GWT Notes: TabLayoutPanel

I’ve been putting in some time over the past week building UI’s with GoogleWebToolkit and the new UIBinder.

It is all very spiffy and so much easier to use than 1.7 was. Last summer I tried to put together some moderately complex UI’s and found that doing everything in Java to be slow and tedious.

I will cautiously say that I am getting the hang of UIBinder, and that is far and away my current favorite feature from the new 2.0.0 release.

That said, there are a few minor snags.

The new LayoutPanels are for fast, browser-rendered widgets, done in standards mode. I prefer them to the old Panels they replace because they don’t use tables, instead the layout is all clean css and <div>s.

But when I started working with the TabLayoutPanel, I ran into some problems which I’ve listed below.

The TabLayoutPanel doesn’t display at all, or you get a weird collapsed layout (if you’ve added css). Remember, you  must use standards mode <!DOCTYPE html> for LayoutPanels, and you have to use RootLayoutPanel.get() instead of the old RootPanel.get().

There aren’t any default css styles. If all you see are the tabs titles with no styling… check the apidoc to see the css styles you need to add. This isn’t actually a bug, but without default css the class is pretty much worthless. (There is an issue for this.)
The tabs display, but the tab widgets (content area) don’t. You need to set the  height of the .gwt-TabLayoutPanel.
It doesn’ work in IE (what does?).  There’s a bug with TabLayoutPanel and IE, and a simple css workaround:
.gwt-TabLayoutPanel .gwt-TabLayoutPanelTab { float: left; }

Update: See my next post, More on TabLayoutPanel for some sample css and demos.

Update 2: GWT version 2.0.1 address the problems with IE and provides a default CSS style. You still have to remember to use RootLayoutPanel, and standards mode doctype, when using a LayoutPanel.

gwt-maven-plugin updated to 1.2

The very handy Google Web Toolkit plugin for Maven has finally been updated in the respoitory to version 1.2.  At this point the docs on the website are still for v1.1 (actually 1.2-snapshot) from October.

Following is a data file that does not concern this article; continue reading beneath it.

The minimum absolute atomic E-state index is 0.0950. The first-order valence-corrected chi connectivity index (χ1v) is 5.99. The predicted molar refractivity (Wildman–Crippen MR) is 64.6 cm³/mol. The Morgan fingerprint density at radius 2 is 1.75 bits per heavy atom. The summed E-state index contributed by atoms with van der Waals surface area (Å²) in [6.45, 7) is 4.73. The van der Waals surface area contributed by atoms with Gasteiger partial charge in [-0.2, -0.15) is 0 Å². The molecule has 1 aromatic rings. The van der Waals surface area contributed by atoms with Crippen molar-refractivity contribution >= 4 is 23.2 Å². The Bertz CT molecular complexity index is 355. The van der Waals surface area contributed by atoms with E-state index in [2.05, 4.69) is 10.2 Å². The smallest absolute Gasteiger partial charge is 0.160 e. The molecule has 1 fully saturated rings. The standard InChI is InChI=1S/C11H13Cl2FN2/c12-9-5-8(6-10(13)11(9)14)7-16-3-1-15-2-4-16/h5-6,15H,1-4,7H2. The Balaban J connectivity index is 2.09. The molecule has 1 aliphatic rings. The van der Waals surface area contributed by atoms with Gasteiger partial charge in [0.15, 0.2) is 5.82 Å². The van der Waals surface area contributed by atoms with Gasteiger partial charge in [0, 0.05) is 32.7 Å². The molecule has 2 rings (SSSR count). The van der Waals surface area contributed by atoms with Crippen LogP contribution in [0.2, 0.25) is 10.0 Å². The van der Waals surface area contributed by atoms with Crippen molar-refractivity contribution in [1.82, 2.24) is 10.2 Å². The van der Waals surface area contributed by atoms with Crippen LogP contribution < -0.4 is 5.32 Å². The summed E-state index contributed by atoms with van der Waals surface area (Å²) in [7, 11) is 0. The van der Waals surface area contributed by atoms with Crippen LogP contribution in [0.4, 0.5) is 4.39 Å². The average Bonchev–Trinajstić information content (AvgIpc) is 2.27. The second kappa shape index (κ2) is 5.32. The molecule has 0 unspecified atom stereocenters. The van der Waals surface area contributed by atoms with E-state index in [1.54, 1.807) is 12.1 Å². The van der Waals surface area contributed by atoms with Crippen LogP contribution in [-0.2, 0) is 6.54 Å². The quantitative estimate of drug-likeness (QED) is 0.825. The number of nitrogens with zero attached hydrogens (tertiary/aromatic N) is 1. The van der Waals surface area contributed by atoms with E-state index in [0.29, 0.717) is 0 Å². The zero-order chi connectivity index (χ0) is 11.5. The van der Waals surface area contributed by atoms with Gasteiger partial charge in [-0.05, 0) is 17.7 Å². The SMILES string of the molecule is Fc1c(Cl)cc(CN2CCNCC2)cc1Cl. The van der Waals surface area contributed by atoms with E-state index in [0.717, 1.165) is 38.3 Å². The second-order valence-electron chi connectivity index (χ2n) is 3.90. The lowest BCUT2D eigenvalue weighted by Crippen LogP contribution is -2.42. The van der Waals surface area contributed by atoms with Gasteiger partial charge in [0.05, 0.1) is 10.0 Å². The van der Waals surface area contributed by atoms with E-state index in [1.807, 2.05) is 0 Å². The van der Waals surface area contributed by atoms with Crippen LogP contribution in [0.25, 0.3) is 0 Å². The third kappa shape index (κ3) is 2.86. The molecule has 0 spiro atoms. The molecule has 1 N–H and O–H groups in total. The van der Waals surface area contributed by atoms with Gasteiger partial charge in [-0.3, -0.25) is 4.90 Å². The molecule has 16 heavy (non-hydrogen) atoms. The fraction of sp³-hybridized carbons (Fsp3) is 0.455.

But I can finally point at the official repo instead of using my own build in my projects.

It supports the new compiler options, and spits out those beautiful SOYC reports. The archetype doesn’t seem to have had any significant changes  that I can see (could be wrong), but it works just fine under gwt-2.0.0. I wish the default for gwtVersion was 2.0.0 though.

Thank you to the developers of the plugin–it makes working with the exciting new version 2.0 of GWT that much more easy.

Messing with Google Web Toolkit

Just a note. I’ve been working like crazy–and let me emphasize crazy–but I’m surviving okay. I think I will have to get my thoughts together on the topic of project management (some is better than none) and the ill effects of failing to plan and how to respond to the reality of too much work to complete before the pending deadline (hint–the answer isn’t to tell your team to work harder).

Let’s talk instead of happier things–this year’s peaches were especially delicious for some reason.

And in geek news, Google Web Toolkit is mighty interesting. I have finally got a few cycles at work to try to reskin one of our (mighty unsightly) admin apps, and I thought GWT would make a good fit. It does, and it is lots of fun.

Still, GWT on its own isn’t enough. While it’s relieved the pain for a backend developer who is not cross-browser Javascript savvy, it still is UI building. The sample apps aren’t practical for big applications (I’m not going to try to stuff the UI initialization for a 100+ page admin app into the onModuleLoad method).

So I am exploring some alternatives to managing the UI menu and objects. My current plan is to generate the menu from a YAML file. Easy to manage, easy to maintain. That’s the theory anyway.

Also a lot of buzz about using an EventBus to manage the UI wiring. Gonna try some of that tomorrow. Hopefully in a few days I’ll have this Struts1.2 app dressed up in some new clothes. More updates as I figure this stuff out.

Update: the developerlife.com website has a bunch of good GWT tutorials.